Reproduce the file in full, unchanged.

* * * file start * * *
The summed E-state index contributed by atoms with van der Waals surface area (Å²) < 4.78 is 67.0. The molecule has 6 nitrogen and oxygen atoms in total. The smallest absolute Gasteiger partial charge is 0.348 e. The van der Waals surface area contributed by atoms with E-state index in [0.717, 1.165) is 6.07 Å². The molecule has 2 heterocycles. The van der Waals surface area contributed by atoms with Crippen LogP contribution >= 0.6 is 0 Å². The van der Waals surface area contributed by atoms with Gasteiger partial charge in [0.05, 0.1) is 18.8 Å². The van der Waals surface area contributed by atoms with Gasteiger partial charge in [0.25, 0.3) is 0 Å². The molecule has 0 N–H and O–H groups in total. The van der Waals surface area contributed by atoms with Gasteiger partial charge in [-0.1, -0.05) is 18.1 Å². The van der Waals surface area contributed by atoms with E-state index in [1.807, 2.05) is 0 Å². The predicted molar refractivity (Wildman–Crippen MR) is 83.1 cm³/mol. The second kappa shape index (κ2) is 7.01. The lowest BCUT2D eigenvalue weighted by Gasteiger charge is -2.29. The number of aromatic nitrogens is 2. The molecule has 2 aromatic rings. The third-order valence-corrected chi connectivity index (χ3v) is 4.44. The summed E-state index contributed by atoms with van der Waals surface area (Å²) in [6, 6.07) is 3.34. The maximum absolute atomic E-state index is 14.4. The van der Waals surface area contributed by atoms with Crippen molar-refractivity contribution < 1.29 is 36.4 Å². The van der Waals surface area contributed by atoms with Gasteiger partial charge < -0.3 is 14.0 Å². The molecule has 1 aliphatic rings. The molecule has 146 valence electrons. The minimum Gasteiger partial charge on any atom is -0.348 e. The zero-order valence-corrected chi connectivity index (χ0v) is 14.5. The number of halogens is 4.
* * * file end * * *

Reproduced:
The summed E-state index contributed by atoms with van der Waals surface area (Å²) < 4.78 is 67.0. The molecule has 6 nitrogen and oxygen atoms in total. The smallest absolute Gasteiger partial charge is 0.348 e. The van der Waals surface area contributed by atoms with E-state index in [0.717, 1.165) is 6.07 Å². The molecule has 2 heterocycles. The van der Waals surface area contributed by atoms with Crippen LogP contribution >= 0.6 is 0 Å². The van der Waals surface area contributed by atoms with Gasteiger partial charge in [0.05, 0.1) is 18.8 Å². The van der Waals surface area contributed by atoms with Gasteiger partial charge in [0.25, 0.3) is 0 Å². The molecule has 0 N–H and O–H groups in total. The van der Waals surface area contributed by atoms with Gasteiger partial charge in [-0.1, -0.05) is 18.1 Å². The van der Waals surface area contributed by atoms with E-state index in [1.807, 2.05) is 0 Å². The predicted molar refractivity (Wildman–Crippen MR) is 83.1 cm³/mol. The second kappa shape index (κ2) is 7.01. The lowest BCUT2D eigenvalue weighted by Gasteiger charge is -2.29. The number of aromatic nitrogens is 2. The molecule has 2 aromatic rings. The third-order valence-corrected chi connectivity index (χ3v) is 4.44. The summed E-state index contributed by atoms with van der Waals surface area (Å²) in [6, 6.07) is 3.34. The maximum absolute atomic E-state index is 14.4. The van der Waals surface area contributed by atoms with Crippen molar-refractivity contribution < 1.29 is 36.4 Å². The van der Waals surface area contributed by atoms with Gasteiger partial charge < -0.3 is 14.0 Å². The molecule has 1 aliphatic rings. The molecule has 146 valence electrons. The minimum Gasteiger partial charge on any atom is -0.348 e. The zero-order valence-corrected chi connectivity index (χ0v) is 14.5. The number of halogens is 4.